A friend is struggling with a failing relationship and seeks emotional support. A sibling is stressed about work politics and wants advice. A stranger is devastated by sudden death and is seeking comfort.
These scenarios would kindle empathy in most people. There will be some who would see it as an opportunity to reach out. They are the rescuers. The knights in shining armour. The helpers.
A celebrity suicide over the weekend sparked a conversation on mental health. Over the years, our perception of psychological struggles has progressed from denial and disdain to empathy and acknowledgment.
And yet, amid all the right responses, lies a disaster waiting to happen.
Tragedies force people into action — we saw a barrage of offers to ‘help’ through encouragements to not suffer in silence. All well-intentioned, I am sure.
As the old saying goes, the road to hell is paved with good intentions. In the bid to acknowledge mental health, the ‘rescuers’ stigmatise mental healthcare.
It is misguided to believe that a good listener is all a person struggling with depression needs. It is criminal to perpetuate that it is okay to seek help from an unqualified person. The attempts to help may not be in the best interests of those supposedly being helped.
It takes years to learn skills and unlearn beliefs to qualify for counselling. Surviving a mental illness also does not qualify one as an expert. Treatments are client-based — what worked for you, may not work with others.
Trying to help when you're unqualified to do so harms not just the person you're helping but you put yourself at risk too.
The desire to help does not always stem from purely altruistic motives — in some cases, it stems from the narcissist need to be needed.
This is best described by Stephen Karpman’s drama triangle explaining the cryptic way in which we present ourselves as victim, persecutor, and rescuer — a cycle where everyone avoids unresolved baggage and acts on a misguided fantasy.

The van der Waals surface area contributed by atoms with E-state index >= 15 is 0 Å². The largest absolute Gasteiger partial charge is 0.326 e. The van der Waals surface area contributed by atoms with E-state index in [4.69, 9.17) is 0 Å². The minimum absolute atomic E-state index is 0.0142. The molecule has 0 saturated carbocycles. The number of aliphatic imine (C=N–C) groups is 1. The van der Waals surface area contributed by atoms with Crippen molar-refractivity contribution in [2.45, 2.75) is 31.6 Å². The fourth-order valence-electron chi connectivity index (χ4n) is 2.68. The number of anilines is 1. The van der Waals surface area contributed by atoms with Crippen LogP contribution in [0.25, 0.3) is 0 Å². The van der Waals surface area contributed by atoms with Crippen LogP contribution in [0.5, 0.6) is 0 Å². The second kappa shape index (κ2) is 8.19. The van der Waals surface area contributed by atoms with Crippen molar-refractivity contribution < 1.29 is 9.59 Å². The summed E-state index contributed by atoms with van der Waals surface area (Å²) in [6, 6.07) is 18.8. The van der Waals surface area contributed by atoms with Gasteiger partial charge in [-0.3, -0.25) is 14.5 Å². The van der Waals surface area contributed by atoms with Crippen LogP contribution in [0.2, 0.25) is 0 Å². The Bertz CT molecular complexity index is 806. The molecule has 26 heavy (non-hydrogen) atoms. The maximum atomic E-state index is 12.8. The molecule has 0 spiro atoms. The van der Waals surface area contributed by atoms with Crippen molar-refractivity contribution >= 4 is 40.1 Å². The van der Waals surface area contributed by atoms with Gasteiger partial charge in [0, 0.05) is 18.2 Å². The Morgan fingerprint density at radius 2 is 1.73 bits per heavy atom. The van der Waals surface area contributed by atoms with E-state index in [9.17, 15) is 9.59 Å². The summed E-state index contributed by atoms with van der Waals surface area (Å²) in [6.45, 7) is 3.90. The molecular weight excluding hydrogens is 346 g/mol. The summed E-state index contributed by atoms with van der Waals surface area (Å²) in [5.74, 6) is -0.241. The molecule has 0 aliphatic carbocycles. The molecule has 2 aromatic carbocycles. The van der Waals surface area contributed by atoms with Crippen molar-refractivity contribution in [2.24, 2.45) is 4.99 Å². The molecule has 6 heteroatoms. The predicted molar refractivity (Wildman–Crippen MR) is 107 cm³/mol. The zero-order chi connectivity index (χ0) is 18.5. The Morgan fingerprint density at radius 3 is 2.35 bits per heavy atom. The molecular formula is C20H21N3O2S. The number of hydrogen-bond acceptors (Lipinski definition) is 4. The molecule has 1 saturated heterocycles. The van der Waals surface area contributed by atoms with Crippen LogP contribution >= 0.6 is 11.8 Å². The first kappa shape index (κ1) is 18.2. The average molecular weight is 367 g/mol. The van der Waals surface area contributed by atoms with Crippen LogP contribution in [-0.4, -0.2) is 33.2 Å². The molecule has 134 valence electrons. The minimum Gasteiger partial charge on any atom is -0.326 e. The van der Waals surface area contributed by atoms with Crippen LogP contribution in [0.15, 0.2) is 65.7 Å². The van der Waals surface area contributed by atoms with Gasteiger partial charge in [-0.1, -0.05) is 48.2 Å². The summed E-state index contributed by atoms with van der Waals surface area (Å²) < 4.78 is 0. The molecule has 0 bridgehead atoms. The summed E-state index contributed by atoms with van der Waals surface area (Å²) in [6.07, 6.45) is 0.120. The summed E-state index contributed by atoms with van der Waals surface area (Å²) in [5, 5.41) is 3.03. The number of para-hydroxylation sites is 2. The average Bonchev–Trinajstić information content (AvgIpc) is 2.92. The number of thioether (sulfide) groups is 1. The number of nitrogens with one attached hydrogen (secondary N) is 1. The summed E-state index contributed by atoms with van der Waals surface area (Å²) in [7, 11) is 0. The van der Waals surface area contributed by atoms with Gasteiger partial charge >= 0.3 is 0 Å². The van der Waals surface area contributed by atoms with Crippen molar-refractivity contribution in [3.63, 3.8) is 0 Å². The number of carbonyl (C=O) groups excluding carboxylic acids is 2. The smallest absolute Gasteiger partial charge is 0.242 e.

The victim sees life as happening to them and, feeling powerless, they blame a person or a situation — i.e. the persecutor who deflects blame. The rescuers appear at the optimal time and attempt to resolve the victim’s problem but in a way that fulfills their desire to be seen.
Today we’ll talk about rescuers.
By ‘saving’ others, the rescuers gain false confidence that distracts them from obsessing over their problems. They find comfort in knowing that a damaged person (victim) needs them.
Remaining oblivious to their compulsive behaviour, the rescuers do more damage to the very cause they endorse. Their efforts can never be an alternative to professional help.
The addiction to ‘helping’ is emotionally draining and blurs boundaries. The rescuers may also attract narcissists and put themselves at the risk of being stalked, bullied, or becoming an object of fixation.
Eventually, the rescuer will end up resenting the victim and reinforce their belief of being powerless and persecuted. The cycle will repeat itself.
With reinforced negative self-belief, there will be no growth or learning for anyone.
What is the right way to help?
There is no textbook version of the right way to help. You can listen to, support, and encourage professional help.
For rescuers, it is important to recognise the flaws in the reasoning behind the obligation to help. The only way to exit the drama triangle is by doing the hard work ourselves, by not looking for external solutions to internal baggage.
The rescuers need to avoid being the catalyst in the process of making decisions and instead encourage people to make difficult decisions themselves and to back that decision even if you disagree with it. To learn to step away and know when the boundaries are getting blurred.
To overcome the need to be needed. To find self-worth within ourselves.
To heal before going on the spree to help. And most importantly, be kind — to yourself and others.
Published in The Express Tribune, June 17th, 2020.
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